Viral Visualizations: How Coronavirus Skeptics Use Orthodox Data Practices to Promote Unorthodox Science Online

Crystal Lee MIT CSAIL

Tanya Yang MIT CSAIL

Gabrielle Inchoco Wellesley College

Graham M. Jones MIT Anthropology

Arvind Satyanarayan MIT CSAIL

ACM Human Factors in Computing Systems (CHI), 2021

Best Paper Honorable Mention

Sample counter-visualizations from the anti-mask user network. While there are meme-based visualizations, anti-maskers on Twitter adopt the same visual vocabulary as visualization experts and the mainstream media.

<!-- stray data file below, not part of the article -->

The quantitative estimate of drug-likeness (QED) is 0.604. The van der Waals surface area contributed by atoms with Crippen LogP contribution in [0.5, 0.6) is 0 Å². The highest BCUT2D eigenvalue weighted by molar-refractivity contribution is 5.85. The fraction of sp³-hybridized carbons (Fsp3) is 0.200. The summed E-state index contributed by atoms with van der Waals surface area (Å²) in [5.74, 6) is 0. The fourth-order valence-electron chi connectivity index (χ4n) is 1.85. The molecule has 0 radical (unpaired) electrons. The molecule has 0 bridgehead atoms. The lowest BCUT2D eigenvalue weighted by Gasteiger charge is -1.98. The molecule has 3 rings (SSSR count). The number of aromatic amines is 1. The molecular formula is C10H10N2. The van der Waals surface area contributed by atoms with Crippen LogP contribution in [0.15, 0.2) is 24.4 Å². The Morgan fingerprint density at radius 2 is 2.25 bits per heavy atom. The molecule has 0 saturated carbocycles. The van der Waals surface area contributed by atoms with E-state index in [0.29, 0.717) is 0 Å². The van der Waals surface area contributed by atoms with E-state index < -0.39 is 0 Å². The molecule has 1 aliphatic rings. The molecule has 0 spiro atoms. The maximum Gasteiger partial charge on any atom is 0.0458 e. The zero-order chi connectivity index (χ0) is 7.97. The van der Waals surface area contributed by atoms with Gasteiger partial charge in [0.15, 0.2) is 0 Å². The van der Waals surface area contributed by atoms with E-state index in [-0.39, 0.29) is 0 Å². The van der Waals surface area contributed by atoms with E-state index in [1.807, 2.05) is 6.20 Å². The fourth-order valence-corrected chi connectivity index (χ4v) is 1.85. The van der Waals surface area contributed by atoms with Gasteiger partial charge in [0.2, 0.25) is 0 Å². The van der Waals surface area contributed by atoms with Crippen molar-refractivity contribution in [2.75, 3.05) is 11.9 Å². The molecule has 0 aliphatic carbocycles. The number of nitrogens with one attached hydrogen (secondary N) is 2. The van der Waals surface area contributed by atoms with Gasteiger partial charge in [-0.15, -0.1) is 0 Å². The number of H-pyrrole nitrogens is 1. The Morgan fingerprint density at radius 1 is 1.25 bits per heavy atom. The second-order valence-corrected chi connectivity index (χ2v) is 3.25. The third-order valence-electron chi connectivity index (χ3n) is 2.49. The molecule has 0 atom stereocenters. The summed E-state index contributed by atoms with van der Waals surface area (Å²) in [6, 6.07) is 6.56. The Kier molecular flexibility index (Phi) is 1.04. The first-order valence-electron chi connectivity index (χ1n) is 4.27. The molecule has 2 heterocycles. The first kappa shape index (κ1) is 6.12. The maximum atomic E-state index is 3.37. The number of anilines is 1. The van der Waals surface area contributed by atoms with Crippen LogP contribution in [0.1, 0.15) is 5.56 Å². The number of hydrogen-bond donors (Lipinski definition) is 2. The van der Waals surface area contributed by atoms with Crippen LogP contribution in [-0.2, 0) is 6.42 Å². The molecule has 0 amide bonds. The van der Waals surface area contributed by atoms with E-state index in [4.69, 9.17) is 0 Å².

Controversial understandings of the coronavirus pandemic have turned data visualizations into a battleground. Defying public health officials, coronavirus skeptics on US social media spent much of 2020 creating data visualizations showing that the government’s pandemic response was excessive and that the crisis was over. This paper investigates how pandemic visualizations circulated on social media, and shows that people who mistrust the scientific establishment often deploy the same rhetorics of data-driven decision-making used by experts, but to advocate for radical policy changes. Using a quantitative analysis of how visualizations spread on Twitter and an ethnographic approach to analyzing conversations about COVID data on Facebook, we document an epistemological gap that leads pro- and anti-mask groups to draw drastically different inferences from similar data. Ultimately, we argue that the deployment of COVID data visualizations reflect a deeper sociopolitical rift regarding the place of science in public life.